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TAG Line October 18, 2019

These Farm Boys Could Fight!

77 Years Since Guadalcanal

On Oct. 13 1942, a group of “farm boys from North Dakota” landed on the beach at Guadalcanal, destined to become the first U.S. Army unit to offensively engage the enemy during World War II. N.D. Army National Guard’s 164th Infantry Regiment, supplemented by U.S. Army draftees as well as National Guard fillers from other states, reinforced the 1st Marine Division in the defense of the tactical air strip that was later named Henderson Field by U.S. forces. This campaign was part of Operation Watchtower. The first U.S. Soldier to be killed during WWII after the attack on Pearl Harbor was Cpl. Kenneth S. Foubert, 164th Infantry Regiment, when he arrived on Guadalcanal. Top photo: Vice Adm. Robert Ghormley, Maj. Gen. Ernest Harmon, and Maj. Gen. Alexander Patch inspect 164th Infantry Regiment Soldiers on a U.S. Navy transport at Noumea, New Caledonia bound for Guadalcanal, October 1942.

Left Photo: Soldiers of the 164th Infantry Regiment prepare mortar fighting positions on Guadalcanal, October 1942. Right: Sketch of a bomb crater on Guadalcanal by Pfc. Doug Burtell, 164th Infantry Regiment, drawn during the regiment's combat operations on the island in 1942.

The Japanese Imperial Navy welcomed the newcomers throughout the night with 14-inch artillery shells that shredded palm trees to toothpicks and left holes the size of basements. The Regiment lost its first soldier that very first day and, as word spread, the Guardsmen quickly learned the realities of war. Just 12 days later, the 164th would fight alongside the Marines in what was officially called the Second Battle for Henderson Field, but was unofficially called The Battle of Coffin Corner because of the thousands of enemy dead that were buried there. Capt. Al Wiest, of the 164th, overheard Marine Lt. Col. Chesty Puller comment "Those farm boys can fight, I can tell you that much." This was the first major offensive by Allied forces against Japan.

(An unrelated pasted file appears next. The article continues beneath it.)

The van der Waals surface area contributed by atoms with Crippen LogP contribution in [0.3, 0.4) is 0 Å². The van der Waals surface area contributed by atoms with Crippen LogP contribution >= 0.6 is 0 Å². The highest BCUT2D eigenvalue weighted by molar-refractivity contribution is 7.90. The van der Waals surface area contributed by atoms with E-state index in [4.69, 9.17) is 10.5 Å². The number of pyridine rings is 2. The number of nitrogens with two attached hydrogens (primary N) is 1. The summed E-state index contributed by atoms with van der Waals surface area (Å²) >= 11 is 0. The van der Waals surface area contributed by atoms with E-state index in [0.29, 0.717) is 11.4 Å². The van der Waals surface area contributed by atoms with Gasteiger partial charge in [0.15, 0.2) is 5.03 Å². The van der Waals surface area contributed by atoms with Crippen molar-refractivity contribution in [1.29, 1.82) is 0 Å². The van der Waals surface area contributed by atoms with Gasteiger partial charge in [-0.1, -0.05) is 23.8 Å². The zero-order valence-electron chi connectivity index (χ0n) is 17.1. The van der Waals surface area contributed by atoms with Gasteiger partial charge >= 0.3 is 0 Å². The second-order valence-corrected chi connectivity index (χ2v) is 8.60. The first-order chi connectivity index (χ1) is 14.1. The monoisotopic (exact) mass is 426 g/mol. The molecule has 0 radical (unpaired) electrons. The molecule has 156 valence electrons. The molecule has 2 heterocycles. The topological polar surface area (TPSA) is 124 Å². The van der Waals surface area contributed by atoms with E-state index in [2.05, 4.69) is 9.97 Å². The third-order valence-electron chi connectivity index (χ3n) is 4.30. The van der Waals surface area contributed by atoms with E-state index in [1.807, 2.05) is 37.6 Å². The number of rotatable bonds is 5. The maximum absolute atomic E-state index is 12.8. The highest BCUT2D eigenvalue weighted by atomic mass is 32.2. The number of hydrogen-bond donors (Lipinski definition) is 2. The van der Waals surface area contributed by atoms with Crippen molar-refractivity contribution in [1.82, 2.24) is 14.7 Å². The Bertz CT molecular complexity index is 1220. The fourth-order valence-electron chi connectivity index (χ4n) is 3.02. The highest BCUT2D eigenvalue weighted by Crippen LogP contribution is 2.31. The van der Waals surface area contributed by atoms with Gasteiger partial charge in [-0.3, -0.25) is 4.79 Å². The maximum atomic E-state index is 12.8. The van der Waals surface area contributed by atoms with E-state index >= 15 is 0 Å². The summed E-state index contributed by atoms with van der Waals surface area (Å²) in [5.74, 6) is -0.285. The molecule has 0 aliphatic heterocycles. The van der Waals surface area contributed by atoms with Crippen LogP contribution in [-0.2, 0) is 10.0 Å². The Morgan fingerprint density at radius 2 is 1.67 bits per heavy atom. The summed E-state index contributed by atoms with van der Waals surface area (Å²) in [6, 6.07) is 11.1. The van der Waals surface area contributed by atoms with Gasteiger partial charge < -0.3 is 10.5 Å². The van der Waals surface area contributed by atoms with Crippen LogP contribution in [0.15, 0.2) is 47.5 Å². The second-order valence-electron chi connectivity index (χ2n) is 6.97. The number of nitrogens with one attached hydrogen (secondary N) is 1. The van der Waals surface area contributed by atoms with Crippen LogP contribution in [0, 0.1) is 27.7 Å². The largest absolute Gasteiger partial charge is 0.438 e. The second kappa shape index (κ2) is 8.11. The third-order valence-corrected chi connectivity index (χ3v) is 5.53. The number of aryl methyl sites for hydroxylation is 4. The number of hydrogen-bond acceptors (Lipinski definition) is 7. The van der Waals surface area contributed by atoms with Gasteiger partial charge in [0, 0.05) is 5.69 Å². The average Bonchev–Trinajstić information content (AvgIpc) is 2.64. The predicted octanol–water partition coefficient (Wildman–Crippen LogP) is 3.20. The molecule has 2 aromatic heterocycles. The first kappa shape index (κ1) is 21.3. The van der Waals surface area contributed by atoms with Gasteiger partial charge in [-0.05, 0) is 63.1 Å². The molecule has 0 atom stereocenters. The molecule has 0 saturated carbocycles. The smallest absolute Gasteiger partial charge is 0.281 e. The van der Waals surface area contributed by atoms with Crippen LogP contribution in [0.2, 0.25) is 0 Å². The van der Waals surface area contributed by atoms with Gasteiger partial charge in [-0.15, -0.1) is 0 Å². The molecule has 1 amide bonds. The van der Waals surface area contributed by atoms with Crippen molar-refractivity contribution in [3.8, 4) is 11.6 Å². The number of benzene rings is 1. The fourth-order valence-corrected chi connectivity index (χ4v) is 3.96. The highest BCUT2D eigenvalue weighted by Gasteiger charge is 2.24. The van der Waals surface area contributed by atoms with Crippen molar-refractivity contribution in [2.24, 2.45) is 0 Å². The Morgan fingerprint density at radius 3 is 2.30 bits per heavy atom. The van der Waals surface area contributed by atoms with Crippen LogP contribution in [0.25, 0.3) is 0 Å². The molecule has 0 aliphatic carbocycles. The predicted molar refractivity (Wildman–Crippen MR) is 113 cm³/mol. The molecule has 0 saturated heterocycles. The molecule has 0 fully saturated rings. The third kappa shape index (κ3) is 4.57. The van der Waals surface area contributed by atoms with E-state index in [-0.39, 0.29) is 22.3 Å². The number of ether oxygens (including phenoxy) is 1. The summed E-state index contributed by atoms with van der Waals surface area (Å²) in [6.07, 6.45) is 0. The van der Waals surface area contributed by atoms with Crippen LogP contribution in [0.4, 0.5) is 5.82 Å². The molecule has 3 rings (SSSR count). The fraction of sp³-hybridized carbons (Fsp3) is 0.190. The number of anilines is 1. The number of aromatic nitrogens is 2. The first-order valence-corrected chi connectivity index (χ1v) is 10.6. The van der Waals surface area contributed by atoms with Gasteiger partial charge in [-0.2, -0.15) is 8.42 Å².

Improving Resiliency

The 119th Wing Chaplain’s office hosted Irish special forces veteran and subject of the book "About Face​: Finding Peace Within the Battle", John Corcoran, as a guest speaker at the N.D. Air National Guard Base dining facility in Fargo Oct. 17. Corcoran provided an inspirational account of how spiritual faith gave him the strength to rebuild his resiliency following his combat experiences in Southwest Asia. Book author Bethany Barnett joined Corcoran and made introductory comments.

Top left: Bethany Barnett, author of the book “About Face: Finding Peace Within the Battle,” renders remarks at the N.D. Air National Guard Base dining facility in Fargo Oct. 17. Top right: : Irish special forces veteran John Corcoran shares his account of resiliency with Airmen of the 119th Wing. Bottom: Chaplain (Capt.) Dellas Herbel, 119th Wing chaplain, discusses resiliency with Corcoran.

Hooligans train for Missions under Hazardous Conditions

The 119th Civil Engineer Squadron emergency management functional area conducted chemical, biological, radiological, nuclear and explosives (CBRNE) defense training for unit members at the N.D. Air National Guard Base in Fargo, during the Oct. 5 and 6 unit training assembly. CBRNE training includes protective measures taken in situations in which chemical, biological, radiological or nuclear warfare (including terrorism) hazards may be present.

Instructors from emergency management trained personnel to survive and operate in a hazardous environment in a deployed location, as well as home station, utilizing personal protective equipment (PPE), commonly called chem gear.